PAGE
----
Wednesday, 22 June 2016

Does a skills gap exist?

Employers the world over are talking about the shallowness of the talent pool, and the difficulty in obtaining people with good technical science, math, engineering and technology (STEM) AND 'soft' skills.

Those 'soft' skills are things like problem-solving, teamwork and communication, and employers seem to regularly comment in the media on the tertiary sector's inability to build, hone and transfer those 'soft' skills into graduates.

In February 2016, Canadian HR journalist, Claudine Kapel, wrote about some new research which appears to suggest that the driver behind the 'skills gap' that employers speak of is actually a function of a low-wage economy.

Not a lack of graduate preparedness.

Claudine reported that it was possible that "the real culprit behind skill gaps is organizations are unwilling to pay what is needed to recruit and retain such talent". She went on to cite Thijs van Rens, an associate economics professor from the University of Warwick and writer of "The Skills Gap: Is It a Myth?” who said “It is often taken for granted that the skills gap and skills mismatch is a supply problem and appropriate training is not available to workers” (February 2016).

To find evidence of a sector or state gap with skills, Thijs looked at hard data on US job seeking and unemployment since 1979. He found that the US “data shows that market wages do not reflect the relative demand for different types of skills, [and is] not due to problems with the education system, but to employers being unwilling to offer higher wages to suitably skilled workers”, finding that "that wages do not adjust in response to differences between demand and supply of skills" (Kapel, February 2016).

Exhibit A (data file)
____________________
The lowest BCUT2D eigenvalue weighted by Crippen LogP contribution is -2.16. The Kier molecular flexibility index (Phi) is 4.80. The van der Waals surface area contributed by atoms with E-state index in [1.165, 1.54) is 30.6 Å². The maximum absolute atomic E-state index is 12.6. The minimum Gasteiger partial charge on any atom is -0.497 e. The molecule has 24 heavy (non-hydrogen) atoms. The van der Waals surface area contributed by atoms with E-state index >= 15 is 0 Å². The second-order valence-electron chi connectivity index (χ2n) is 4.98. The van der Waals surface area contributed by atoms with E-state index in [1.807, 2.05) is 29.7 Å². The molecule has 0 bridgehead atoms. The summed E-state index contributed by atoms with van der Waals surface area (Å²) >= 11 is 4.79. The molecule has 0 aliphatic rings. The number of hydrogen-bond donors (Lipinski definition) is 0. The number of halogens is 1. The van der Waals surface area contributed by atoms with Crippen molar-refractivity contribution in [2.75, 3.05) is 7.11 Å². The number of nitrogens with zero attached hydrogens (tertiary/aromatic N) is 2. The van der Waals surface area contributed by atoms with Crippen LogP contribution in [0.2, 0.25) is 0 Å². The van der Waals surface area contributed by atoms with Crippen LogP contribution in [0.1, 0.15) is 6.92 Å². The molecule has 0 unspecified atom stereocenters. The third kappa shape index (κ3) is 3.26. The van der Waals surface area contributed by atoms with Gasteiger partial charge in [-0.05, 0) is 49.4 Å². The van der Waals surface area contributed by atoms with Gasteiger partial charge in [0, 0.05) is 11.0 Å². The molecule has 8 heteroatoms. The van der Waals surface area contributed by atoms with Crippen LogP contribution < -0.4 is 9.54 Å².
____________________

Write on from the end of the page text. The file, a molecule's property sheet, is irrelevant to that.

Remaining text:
So we can educate people all we like, but that won't (a) attract people into professions where they are not rewarded for the skills they have obtained, or (b) encourage people to obtain skills which the labour market won't pay for.


Education reform won’t fix this 'gap'. Thijs states that “As long as wages do not reward certain skills, workers will be less likely to acquire them, [or, if they do acquire them, they will] find employment in higher-paid occupations" in order to get the reward they seek for their skill set. Thijs found that a lot of STEM graduates - engineers, scientists and physicists - went into finance, because the pay for their skill set was better (Kapel, February 2016).

Now there's a clear driver for using data to drive research, not WAGs (Wild Arsed Guesses) by a sector which,
to quote Thijs, may well "be inspired by self-interest rather than a thorough analysis of the problem" (Kapel, February 2016).

Sam

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